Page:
Proactive approach to energy concerns needed
In the modern age access to energy for our homes and public infrastructure is an undeniable necessity.
Societies across the planet have developed to be more dependent on energy supply while at the same time, use has become more intensive, meaning that the cost of the energy has surpassed the value of what can be produced through its use.
So, when energy demand shows no signs of slowing or stopping what can be the next step for us to accommodate our lifestyles while costs continue to rise?
Especially during the summertime, when increased use of air conditioning and irrigation systems for farmers pushes peak demand upwards, issues begin to arise concerning whether or not a country’s infrastructure is adequate to support its population. The Alberta Electric System Operator asked homeowners in Edmonton and some surrounding areas to curb their energy use on July 9 because record high temperatures combined with very dry weather had put too much strain on the grid.
Meanwhile, just as July came to a close, India experienced what could have been the largest energy blackouts ever on July 30 and 31 as grids collapsed and cut the day’s supply to 370 and 620 million people respectively. Prime Minister Manmohan Singh’s response was that the government will need to encourage free market reforms so that the country can pull itself out of its slowing economy and have enough money to expand its grid supply.
The problem cannot be just that the cost of energy is rising across the board, or that dense population concentrations bear a heavy weight on suppliers, or that economic stagnation makes it difficult to sustain the affordability of modern life. A combination of these factors creates a situation that is both complex and frustrating. Nobody wants to hear that energy demand is absolutely too high.
Although the global climate seems to only be getting warmer and people born in the future will need increasingly more energy resources to cool their homes or for farmers to grow their food, there is faith in innovation. The obstacle seems to be that countries are low on cash and therefore cannot afford to upgrade their costly facilities in the same way anymore.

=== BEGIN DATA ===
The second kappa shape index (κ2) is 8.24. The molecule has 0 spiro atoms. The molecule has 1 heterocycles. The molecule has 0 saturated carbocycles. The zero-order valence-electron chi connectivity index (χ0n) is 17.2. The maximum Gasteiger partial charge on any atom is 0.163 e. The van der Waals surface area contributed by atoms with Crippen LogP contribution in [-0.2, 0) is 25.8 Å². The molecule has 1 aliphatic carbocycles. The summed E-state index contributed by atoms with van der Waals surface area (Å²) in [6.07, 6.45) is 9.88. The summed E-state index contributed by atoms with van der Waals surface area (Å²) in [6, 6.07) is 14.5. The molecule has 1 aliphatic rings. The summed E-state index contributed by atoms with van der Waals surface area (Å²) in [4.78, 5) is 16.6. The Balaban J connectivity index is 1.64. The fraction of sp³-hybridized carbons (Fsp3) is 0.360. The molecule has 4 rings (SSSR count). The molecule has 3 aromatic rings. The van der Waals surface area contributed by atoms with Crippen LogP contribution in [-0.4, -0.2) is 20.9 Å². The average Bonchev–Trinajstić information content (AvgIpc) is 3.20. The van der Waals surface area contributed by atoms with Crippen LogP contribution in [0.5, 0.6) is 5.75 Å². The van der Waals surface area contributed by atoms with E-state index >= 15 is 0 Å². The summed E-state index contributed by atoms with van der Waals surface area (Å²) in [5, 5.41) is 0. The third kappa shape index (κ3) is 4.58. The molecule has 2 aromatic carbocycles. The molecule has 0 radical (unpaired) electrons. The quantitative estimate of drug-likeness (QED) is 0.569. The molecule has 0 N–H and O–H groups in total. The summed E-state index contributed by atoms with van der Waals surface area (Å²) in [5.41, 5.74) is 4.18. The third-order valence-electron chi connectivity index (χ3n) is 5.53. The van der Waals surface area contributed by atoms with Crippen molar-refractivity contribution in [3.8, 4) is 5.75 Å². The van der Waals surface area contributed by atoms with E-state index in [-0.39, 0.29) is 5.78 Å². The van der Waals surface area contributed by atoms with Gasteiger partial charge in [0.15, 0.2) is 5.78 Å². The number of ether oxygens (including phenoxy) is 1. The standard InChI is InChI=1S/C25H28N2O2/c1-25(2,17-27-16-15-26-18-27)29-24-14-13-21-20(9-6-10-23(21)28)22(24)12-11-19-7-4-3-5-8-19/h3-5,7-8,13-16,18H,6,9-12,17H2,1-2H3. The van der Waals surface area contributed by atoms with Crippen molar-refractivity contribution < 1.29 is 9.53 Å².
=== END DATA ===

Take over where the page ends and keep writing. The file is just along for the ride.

Canadians are fortunate because we are in line to benefit from some brilliant initiatives like the Sarnia Photovoltaic Power Plant and the Sault Ste Marie Solar Park, which are among the world’s largest solar power facilities like Gujarat Solar Park in India and Golmud Solar Park in China. These projects will extend cheaper and more reliable energy to become more available, but are criticized for being economically unrealistic. The truth is that this argument stems from a misunderstanding of energy subsidies and the misallocation of these funds to disproportionately aid fossil fuel and other operations while neglecting other renewable sources.
If the same amount of financial aid was given to, for example, solar projects there would be more ability for governments to hire more workers to expand the grid and avoid supply shortages in the future. In the future the world will have to face even higher demand for energy and may have less of a capability to evolve to address these needs because of economic downturn.
Canada is taking the lead in the early 21st century and could see itself come out on top of the world if it continues to expand in this direction. While other economies lag behind in their infrastructure reforms, Canadians will need to support greener initiatives to cut energy intensity and produce cheaper supplies at a massive scale.
By handling energy issues on the supply side and focusing more on renewable sources; we can avoid having to drastically change our lifestyles or empty our pocketbooks for other increasingly expensive options.